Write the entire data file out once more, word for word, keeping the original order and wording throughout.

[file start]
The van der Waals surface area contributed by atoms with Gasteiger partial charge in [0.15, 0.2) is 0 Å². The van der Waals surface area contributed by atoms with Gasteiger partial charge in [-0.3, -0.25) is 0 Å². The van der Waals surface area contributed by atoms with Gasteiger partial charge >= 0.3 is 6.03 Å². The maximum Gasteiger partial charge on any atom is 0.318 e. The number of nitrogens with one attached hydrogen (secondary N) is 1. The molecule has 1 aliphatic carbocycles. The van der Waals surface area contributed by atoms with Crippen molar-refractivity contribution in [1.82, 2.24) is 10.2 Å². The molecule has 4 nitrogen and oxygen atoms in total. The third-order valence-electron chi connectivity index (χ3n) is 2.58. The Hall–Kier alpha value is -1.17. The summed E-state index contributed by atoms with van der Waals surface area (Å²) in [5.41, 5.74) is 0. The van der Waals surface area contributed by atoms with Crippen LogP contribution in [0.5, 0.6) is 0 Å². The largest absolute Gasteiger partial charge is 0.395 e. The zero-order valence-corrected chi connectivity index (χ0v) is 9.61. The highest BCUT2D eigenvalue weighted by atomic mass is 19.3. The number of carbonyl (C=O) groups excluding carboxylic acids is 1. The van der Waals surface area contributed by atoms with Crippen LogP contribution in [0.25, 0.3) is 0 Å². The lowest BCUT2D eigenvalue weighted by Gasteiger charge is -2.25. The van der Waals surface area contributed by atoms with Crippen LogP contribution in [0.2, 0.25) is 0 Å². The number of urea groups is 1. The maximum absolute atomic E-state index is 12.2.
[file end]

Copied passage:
The van der Waals surface area contributed by atoms with Gasteiger partial charge in [0.15, 0.2) is 0 Å². The van der Waals surface area contributed by atoms with Gasteiger partial charge in [-0.3, -0.25) is 0 Å². The van der Waals surface area contributed by atoms with Gasteiger partial charge >= 0.3 is 6.03 Å². The maximum Gasteiger partial charge on any atom is 0.318 e. The number of nitrogens with one attached hydrogen (secondary N) is 1. The molecule has 1 aliphatic carbocycles. The van der Waals surface area contributed by atoms with Crippen molar-refractivity contribution in [1.82, 2.24) is 10.2 Å². The molecule has 4 nitrogen and oxygen atoms in total. The third-order valence-electron chi connectivity index (χ3n) is 2.58. The Hall–Kier alpha value is -1.17. The summed E-state index contributed by atoms with van der Waals surface area (Å²) in [5.41, 5.74) is 0. The van der Waals surface area contributed by atoms with Crippen LogP contribution in [0.5, 0.6) is 0 Å². The largest absolute Gasteiger partial charge is 0.395 e. The zero-order valence-corrected chi connectivity index (χ0v) is 9.61. The highest BCUT2D eigenvalue weighted by atomic mass is 19.3. The number of carbonyl (C=O) groups excluding carboxylic acids is 1. The van der Waals surface area contributed by atoms with Crippen LogP contribution in [0.25, 0.3) is 0 Å². The lowest BCUT2D eigenvalue weighted by Gasteiger charge is -2.25. The van der Waals surface area contributed by atoms with Crippen LogP contribution in [0.2, 0.25) is 0 Å². The number of urea groups is 1. The maximum absolute atomic E-state index is 12.2.